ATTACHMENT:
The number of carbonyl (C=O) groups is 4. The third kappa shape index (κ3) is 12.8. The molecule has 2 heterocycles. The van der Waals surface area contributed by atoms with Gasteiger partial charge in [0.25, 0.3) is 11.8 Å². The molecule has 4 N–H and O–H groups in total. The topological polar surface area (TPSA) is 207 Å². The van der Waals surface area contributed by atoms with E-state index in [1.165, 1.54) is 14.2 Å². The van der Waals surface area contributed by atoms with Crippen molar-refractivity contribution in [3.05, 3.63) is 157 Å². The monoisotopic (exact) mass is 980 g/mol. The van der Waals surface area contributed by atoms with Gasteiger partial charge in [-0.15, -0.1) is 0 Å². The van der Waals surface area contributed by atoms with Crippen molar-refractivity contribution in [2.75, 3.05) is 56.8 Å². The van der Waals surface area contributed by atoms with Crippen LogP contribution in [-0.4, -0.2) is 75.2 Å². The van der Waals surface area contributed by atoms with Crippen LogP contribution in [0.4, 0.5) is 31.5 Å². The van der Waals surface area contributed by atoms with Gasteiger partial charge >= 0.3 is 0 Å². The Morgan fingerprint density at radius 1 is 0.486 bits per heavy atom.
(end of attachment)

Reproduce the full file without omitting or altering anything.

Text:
The number of carbonyl (C=O) groups is 4. The third kappa shape index (κ3) is 12.8. The molecule has 2 heterocycles. The van der Waals surface area contributed by atoms with Gasteiger partial charge in [0.25, 0.3) is 11.8 Å². The molecule has 4 N–H and O–H groups in total. The topological polar surface area (TPSA) is 207 Å². The van der Waals surface area contributed by atoms with E-state index in [1.165, 1.54) is 14.2 Å². The van der Waals surface area contributed by atoms with Crippen molar-refractivity contribution in [3.05, 3.63) is 157 Å². The monoisotopic (exact) mass is 980 g/mol. The van der Waals surface area contributed by atoms with Gasteiger partial charge in [-0.15, -0.1) is 0 Å². The van der Waals surface area contributed by atoms with Crippen molar-refractivity contribution in [2.75, 3.05) is 56.8 Å². The van der Waals surface area contributed by atoms with Crippen LogP contribution in [-0.4, -0.2) is 75.2 Å². The van der Waals surface area contributed by atoms with Crippen LogP contribution in [0.4, 0.5) is 31.5 Å². The van der Waals surface area contributed by atoms with Gasteiger partial charge >= 0.3 is 0 Å². The Morgan fingerprint density at radius 1 is 0.486 bits per heavy atom.